Weather resistance in a winter parka is a function of design and materials. We look for waterproof shell material, sewn together in a way that protects the seams, with wrist, waist, and hood interfaces securable.
The Marmot falls short of the best weather resistance. The fabric is tight and resistant, but the jacket is constructed with numerous unsecured seams. In extended wet snow or rain, the Marmot wets through. The Velcro cuffs and generous hood block the wind, but the stitching is the first vulnerability. The good news is that most users of a jacket like the Fordham will minimize the time they spend in genuinely abysmal wet and windy conditions. For sprinting to the car or walking to the bus stop, the Fordham is plenty protective.
Every tester's first impression of any jacket is its level of comfort. In that regard, the Fordham had early universal appeal. The heavy, hugging feel, the soft fabric, and the soft down fill combine to make a very comfortable jacket. Especially nice, and unique in the field, are the fleece-lined cuffs. Beneath standard Velcro closed shell cuffs, are stretchy, "gasket" style cuffs that seal in heat and lend a very welcoming feel. The main drawback of the fleece cuffs is that gloves meant to be worn under the wrists of your jacket will not fit well.
Among the tested jackets, it is fair to say that the Fordham was the most comfortable of the fully-featured jackets.
The Fordham has just the right selection of features. The fleece cuffs mentioned above are welcome, the pocket selection is nice, the hand warmers are effective and fleecy, the hood is tight and removable. All in all, this jacket has an average selection of features.
Across this entire category, neutral styling is more common than any statement. The Fordham is also neutral. None of the products stand out in any ostentatious or obnoxious way. The styling is casual. The only thing about the Fordham worth commenting on is the shorter cut. Some like the shorter cut, while others prefer longer, as longer is typically warmer.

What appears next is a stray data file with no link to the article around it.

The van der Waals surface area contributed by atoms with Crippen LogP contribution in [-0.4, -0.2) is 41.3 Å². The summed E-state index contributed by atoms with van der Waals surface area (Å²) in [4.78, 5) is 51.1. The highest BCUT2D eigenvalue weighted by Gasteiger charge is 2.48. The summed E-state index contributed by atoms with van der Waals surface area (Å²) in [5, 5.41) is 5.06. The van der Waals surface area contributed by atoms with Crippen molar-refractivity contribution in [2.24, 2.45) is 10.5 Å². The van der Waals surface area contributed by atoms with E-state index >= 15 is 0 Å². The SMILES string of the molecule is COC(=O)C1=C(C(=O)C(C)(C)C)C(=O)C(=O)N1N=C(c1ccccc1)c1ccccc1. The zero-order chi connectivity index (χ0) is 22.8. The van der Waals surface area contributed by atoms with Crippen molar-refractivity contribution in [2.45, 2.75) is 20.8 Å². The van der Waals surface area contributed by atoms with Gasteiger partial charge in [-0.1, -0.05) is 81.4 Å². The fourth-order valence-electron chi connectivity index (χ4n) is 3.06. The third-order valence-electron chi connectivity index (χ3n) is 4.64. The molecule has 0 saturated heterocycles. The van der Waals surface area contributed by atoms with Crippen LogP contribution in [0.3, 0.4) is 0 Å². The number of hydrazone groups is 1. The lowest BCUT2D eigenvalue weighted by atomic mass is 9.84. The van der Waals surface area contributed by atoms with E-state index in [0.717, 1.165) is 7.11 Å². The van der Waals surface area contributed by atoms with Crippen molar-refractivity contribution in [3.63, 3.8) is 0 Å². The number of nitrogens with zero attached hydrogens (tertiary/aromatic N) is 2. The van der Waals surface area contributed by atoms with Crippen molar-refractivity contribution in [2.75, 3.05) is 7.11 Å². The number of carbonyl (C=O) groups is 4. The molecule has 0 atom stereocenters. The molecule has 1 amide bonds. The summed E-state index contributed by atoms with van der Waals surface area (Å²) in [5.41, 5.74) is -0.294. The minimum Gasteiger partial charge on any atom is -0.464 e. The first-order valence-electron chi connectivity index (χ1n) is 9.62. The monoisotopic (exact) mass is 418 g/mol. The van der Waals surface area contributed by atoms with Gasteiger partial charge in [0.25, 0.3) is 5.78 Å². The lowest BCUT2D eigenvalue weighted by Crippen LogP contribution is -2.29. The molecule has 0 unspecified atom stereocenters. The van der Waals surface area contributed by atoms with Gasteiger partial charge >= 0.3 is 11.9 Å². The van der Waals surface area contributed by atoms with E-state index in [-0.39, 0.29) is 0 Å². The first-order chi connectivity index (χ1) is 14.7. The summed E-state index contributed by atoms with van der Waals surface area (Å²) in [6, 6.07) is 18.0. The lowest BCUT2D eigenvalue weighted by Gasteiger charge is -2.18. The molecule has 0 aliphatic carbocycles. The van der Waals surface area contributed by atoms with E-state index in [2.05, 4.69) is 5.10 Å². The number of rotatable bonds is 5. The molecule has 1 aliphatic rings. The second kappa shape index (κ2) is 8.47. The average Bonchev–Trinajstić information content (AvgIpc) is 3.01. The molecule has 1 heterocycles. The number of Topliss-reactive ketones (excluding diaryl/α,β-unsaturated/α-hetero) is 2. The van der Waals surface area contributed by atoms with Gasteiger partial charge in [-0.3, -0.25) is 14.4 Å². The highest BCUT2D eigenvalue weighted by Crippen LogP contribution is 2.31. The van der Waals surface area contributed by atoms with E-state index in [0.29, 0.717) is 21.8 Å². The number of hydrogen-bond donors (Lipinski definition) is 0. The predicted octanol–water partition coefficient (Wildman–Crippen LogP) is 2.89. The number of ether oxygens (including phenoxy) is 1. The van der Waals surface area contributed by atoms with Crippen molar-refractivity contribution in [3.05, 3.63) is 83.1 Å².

Down insulation and heavy shell fabrics on the Marmot product combine to make a relatively long-lasting product. Our test did not last long enough to truly tax the construction and durability, but we are confident that our intense use and wear and tear have given all the jackets a run for their money. In this intense testing period, we had no issues with any construction or material attributes of the Fordham. With down-filled jackets, a single tear can compromise the insulation.
With synthetically filled jackets, the puff power of the insulation degrades, sometimes alarmingly. The most durable jackets in our test use fleece insulation. For long-lasting warmth, the down insulation of the Fordham is just right.
By this point, the value of the Fordham should be self-evident. It provides excellent all-around performance at a fraction of the price of most of the top contenders. The Fordham is a great choice with its excellent materials, intelligent design, and reasonable price.
Choose the Marmot Fordham for its durability, warmth, and low price. For the wettest of conditions, look elsewhere to something like the Patagonia Tres. For all other winter use, the Fordham is just right.
— Jediah Porter